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9 thoughts on “Wendy’s HSA experience”

  1. Trapier,
    That’s not true.
    How are HSA’s supposed to save money? It’s two-fold.
    The first is by lower premium costs versus traditional insurance.
    The second is the idea that patients will spend less because they are absorbing more of the cost.
    These aspects together should certainly be enough to make health costs under HSAs lower over the previous year.

  2. And there is the additional unseen cost of HSAs or any other plan that discourages regular doctor visits and routine preventative care: the increased cost of delayed care.
    For the average consumer of healthcare HSAs don’t make a whole lot of sense.

  3. Right, as I said over at your blog, Kate, HSAs should be both translating the spending curve (i.e. moving it down the y-axis) and flattening the slope (i.e. reducing year-over-year spending increases). Therefore Wendy’s should absolutely be reducing total costs by switching from traditional to HSA coverage. If their spending came out the same, then Wendy’s is only saving 10% and screwing their employees in the process. Not a good deal, overall.

  4. Trap – Kate said it better than I could. total premiums should go down substantially as the deductible increases substantially. And, if the HSA works, then consumers should be more judicious about their health care expenditures.
    That said, one case does not a trend make, nor do we know enough about the Wendy’s experiment to be able to confidently state x+y=z.
    That doesn’t mean we can’t disagree w your statements about HSA’s overall impact on health care premium expenses.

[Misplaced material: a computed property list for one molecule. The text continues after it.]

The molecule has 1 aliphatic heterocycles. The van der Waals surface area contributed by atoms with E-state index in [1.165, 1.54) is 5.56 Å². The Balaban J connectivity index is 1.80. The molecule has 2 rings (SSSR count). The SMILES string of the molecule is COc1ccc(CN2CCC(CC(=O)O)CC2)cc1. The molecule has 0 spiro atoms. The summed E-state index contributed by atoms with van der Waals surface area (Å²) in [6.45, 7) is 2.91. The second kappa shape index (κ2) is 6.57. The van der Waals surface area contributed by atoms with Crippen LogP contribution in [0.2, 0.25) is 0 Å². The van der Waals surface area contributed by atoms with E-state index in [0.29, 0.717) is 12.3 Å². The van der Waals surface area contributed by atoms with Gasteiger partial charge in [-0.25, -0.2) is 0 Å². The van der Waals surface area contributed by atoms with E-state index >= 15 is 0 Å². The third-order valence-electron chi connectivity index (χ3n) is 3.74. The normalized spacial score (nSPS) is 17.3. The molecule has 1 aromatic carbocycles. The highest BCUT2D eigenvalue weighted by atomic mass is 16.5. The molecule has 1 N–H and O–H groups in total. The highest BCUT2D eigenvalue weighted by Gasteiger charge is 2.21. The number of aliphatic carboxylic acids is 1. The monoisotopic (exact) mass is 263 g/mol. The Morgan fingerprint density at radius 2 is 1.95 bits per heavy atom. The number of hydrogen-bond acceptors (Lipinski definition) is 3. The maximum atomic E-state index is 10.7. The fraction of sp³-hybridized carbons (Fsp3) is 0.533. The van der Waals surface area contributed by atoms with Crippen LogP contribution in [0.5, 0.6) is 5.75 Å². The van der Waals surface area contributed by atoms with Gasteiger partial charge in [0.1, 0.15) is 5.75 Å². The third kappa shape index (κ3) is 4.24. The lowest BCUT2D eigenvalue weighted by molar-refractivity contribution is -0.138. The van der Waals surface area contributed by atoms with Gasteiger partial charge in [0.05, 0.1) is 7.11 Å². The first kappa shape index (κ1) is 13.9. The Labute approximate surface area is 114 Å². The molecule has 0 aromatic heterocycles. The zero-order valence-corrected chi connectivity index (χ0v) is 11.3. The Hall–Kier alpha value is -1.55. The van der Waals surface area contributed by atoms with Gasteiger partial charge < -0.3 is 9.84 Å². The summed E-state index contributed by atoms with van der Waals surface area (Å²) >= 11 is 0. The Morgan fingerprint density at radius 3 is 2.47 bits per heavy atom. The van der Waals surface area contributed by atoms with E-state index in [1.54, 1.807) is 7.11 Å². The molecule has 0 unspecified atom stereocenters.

5. I’m with Trapier, here, even though I’m no big fan of HSAs. I talk to about 15 different health plans a month, and I’ve never had one tell me that going full-replacement into a CDHP plan would actually provide a year-over-year cost decrease for an employer. Only that it would halt the 15-, 20- and in the case of my employer this year, 35-percent, annual cost increases, and bring them into a more manageable mid- to low-single-digit year-over-year increase, the 4- to 7-percent range being typical. For most employers, this is fine, as most companies grow their revenues year-over-year by more than that amount.

  6. No, your math is definitely right.
    The problem is that your conclusion doesn’t do anything to hurt Matthew’s claim that “introducing the HDHP is a one time saving for companies that were ponying up for the full premium.”
    They’re saving Wendy’s 10% one year, and then it’s off to the races of double-digit inflation after that. I guess saving 10% isn’t nothing, but it seems like even proponents of HSAs such as yourself are arguing that it’s a good thing even if it will delay the industry’s insolvency by only a year.

  7. Rick, if the total cost increase for HSAs is only 4-7%, then they would be the savior we’re looking for. As long as it’s not that the company’s costs go up 5% while the employees costs go up 25%, which most HSA-critics believe will be the case.
    Also, it seems almost impossible to believe that the increase could be that low for HSAs AND that you couldn’t lower your overall nominal spending by switching from traditional to HSA. Which leads me to believe that the low-single digit increases projected for HSAs are fantasies.

  8. “At the end of the first year with HSAs, more than 90 percent of Wendy’s employees had positive balances in their savings accounts. Medical claims through this company have decreased by 17 percent since they’ve implemented HSAs. After more than five years of health care costs going [up] at double-digit rates, Wendy’s overall health care costs rose only by 1 percent last year. ”

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Joe Paduda is the principal of Health Strategy Associates




A national consulting firm specializing in managed care for workers’ compensation, group health and auto, and health care cost containment. We serve insurers, employers and health care providers.



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